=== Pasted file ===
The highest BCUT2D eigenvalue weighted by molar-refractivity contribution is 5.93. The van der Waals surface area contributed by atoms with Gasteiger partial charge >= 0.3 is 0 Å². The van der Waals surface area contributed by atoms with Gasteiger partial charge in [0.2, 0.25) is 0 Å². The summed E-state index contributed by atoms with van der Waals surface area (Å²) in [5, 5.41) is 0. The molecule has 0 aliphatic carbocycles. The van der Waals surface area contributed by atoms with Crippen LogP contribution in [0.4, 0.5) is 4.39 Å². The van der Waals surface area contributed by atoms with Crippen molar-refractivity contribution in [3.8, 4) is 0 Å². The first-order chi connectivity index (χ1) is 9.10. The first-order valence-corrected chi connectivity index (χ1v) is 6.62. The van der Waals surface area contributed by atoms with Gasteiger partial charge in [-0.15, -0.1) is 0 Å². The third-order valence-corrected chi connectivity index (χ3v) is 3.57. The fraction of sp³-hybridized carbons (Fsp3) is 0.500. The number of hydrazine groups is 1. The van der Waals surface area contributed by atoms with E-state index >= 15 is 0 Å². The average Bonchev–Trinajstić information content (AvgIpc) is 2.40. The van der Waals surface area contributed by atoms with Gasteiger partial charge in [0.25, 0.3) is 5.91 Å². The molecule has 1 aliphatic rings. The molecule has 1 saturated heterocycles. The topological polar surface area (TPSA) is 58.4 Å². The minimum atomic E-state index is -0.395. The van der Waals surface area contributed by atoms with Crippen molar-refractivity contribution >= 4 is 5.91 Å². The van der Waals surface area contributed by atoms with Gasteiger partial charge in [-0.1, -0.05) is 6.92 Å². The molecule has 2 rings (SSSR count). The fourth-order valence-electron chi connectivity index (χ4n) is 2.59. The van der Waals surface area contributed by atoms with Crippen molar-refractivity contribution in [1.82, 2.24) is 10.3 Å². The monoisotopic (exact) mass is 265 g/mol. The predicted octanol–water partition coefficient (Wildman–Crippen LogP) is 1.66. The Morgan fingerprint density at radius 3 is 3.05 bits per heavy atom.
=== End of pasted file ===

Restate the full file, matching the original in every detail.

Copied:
The highest BCUT2D eigenvalue weighted by molar-refractivity contribution is 5.93. The van der Waals surface area contributed by atoms with Gasteiger partial charge >= 0.3 is 0 Å². The van der Waals surface area contributed by atoms with Gasteiger partial charge in [0.2, 0.25) is 0 Å². The summed E-state index contributed by atoms with van der Waals surface area (Å²) in [5, 5.41) is 0. The molecule has 0 aliphatic carbocycles. The van der Waals surface area contributed by atoms with Crippen LogP contribution in [0.4, 0.5) is 4.39 Å². The van der Waals surface area contributed by atoms with Crippen molar-refractivity contribution in [3.8, 4) is 0 Å². The first-order chi connectivity index (χ1) is 9.10. The first-order valence-corrected chi connectivity index (χ1v) is 6.62. The van der Waals surface area contributed by atoms with Gasteiger partial charge in [-0.15, -0.1) is 0 Å². The third-order valence-corrected chi connectivity index (χ3v) is 3.57. The fraction of sp³-hybridized carbons (Fsp3) is 0.500. The number of hydrazine groups is 1. The van der Waals surface area contributed by atoms with E-state index >= 15 is 0 Å². The average Bonchev–Trinajstić information content (AvgIpc) is 2.40. The van der Waals surface area contributed by atoms with Gasteiger partial charge in [0.25, 0.3) is 5.91 Å². The molecule has 1 aliphatic rings. The molecule has 1 saturated heterocycles. The topological polar surface area (TPSA) is 58.4 Å². The minimum atomic E-state index is -0.395. The van der Waals surface area contributed by atoms with Crippen molar-refractivity contribution >= 4 is 5.91 Å². The van der Waals surface area contributed by atoms with Gasteiger partial charge in [-0.1, -0.05) is 6.92 Å². The molecule has 2 rings (SSSR count). The fourth-order valence-electron chi connectivity index (χ4n) is 2.59. The van der Waals surface area contributed by atoms with Crippen molar-refractivity contribution in [1.82, 2.24) is 10.3 Å². The monoisotopic (exact) mass is 265 g/mol. The predicted octanol–water partition coefficient (Wildman–Crippen LogP) is 1.66. The Morgan fingerprint density at radius 3 is 3.05 bits per heavy atom.